Judge: Referring to transgender people by chosen pronouns 'courtesy,' not law

Judge Stuart Kyle Duncan, a President TrumpDonald TrumpPredictions of disaster for Democrats aren't guarantees of midterm failure A review of President Biden's first year on border policy  Hannity after Jan. 6 texted McEnany 'no more stolen election talk' in five-point plan for Trump MORE appointee, this week cautioned that courts follow "convention," not "binding precedent," in referring to transgender individuals by their chosen pronouns.

Duncan went on to refer to Kathrine Nicole Jett, who was known as Norman Varner in previous court hearings, as "gender dysphoric."

The defendant had asked to change Norman Varner to Kathrine Nicole Jett on previous conviction records as well as require the use of female pronouns. Duncan called the latter request a "quixotic undertaking."


"No authority supports the proposition that we may require litigants, judges, court personnel, or anyone else to refer to gender-dysphoric litigants with pronouns matching their subjective gender identity," Duncan wrote in his opinion.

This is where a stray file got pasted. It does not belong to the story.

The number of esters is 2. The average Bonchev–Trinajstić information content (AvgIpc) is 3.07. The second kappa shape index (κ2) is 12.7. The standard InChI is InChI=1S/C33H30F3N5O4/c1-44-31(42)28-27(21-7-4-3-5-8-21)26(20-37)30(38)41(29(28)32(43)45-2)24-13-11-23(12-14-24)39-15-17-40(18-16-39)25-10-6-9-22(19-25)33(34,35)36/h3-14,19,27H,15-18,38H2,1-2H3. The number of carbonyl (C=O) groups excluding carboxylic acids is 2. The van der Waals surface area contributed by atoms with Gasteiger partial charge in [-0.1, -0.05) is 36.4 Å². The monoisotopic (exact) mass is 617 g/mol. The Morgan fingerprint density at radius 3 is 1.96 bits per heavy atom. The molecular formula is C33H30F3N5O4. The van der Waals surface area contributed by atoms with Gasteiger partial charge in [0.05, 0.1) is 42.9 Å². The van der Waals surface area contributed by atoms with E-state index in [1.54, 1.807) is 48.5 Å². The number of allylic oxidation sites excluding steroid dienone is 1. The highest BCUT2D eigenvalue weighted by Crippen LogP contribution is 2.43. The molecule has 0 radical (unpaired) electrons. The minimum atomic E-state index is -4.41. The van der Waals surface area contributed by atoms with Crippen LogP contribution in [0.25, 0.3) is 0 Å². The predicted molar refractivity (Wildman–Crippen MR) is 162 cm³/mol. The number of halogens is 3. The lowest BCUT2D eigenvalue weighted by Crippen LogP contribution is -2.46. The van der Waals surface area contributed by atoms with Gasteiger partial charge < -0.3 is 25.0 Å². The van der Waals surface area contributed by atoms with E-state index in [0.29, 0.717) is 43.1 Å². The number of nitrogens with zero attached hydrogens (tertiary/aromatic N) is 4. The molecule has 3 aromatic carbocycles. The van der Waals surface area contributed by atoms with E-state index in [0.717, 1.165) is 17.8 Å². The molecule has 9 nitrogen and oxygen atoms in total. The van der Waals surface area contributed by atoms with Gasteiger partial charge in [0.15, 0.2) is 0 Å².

"But the courts that have followed this 'convention,' have done so purely as a courtesy to parties."

Duncan also notes in his ruling that while Congress has legislated in specific "gender identity discrimination," it "has said nothing to prohibit courts from referring to litigants according to their biological sex, rather than according to their subjective gender identity."

Duncan previously faced pushback from a number of civil rights groups for his views on LGBTQ rights from during his 2018 confirmation to the 5th U.S. Circuit Court of Appeals. The groups argued he had a personal agenda to set back LGBTQ rights. Duncan previously served as the appellate counsel for North Carolina officials arguing in favor of a state law banning transgender people from using the bathroom of their choice.

"As the majority notes, though no law compels granting or denying such a request, many courts and judges adhere to such requests out of respect for the litigant's dignity," Judge James L. Dennis wrote in a dissent to Duncan's opinion, according to NBC News. Dennis was appointed by former President Clinton.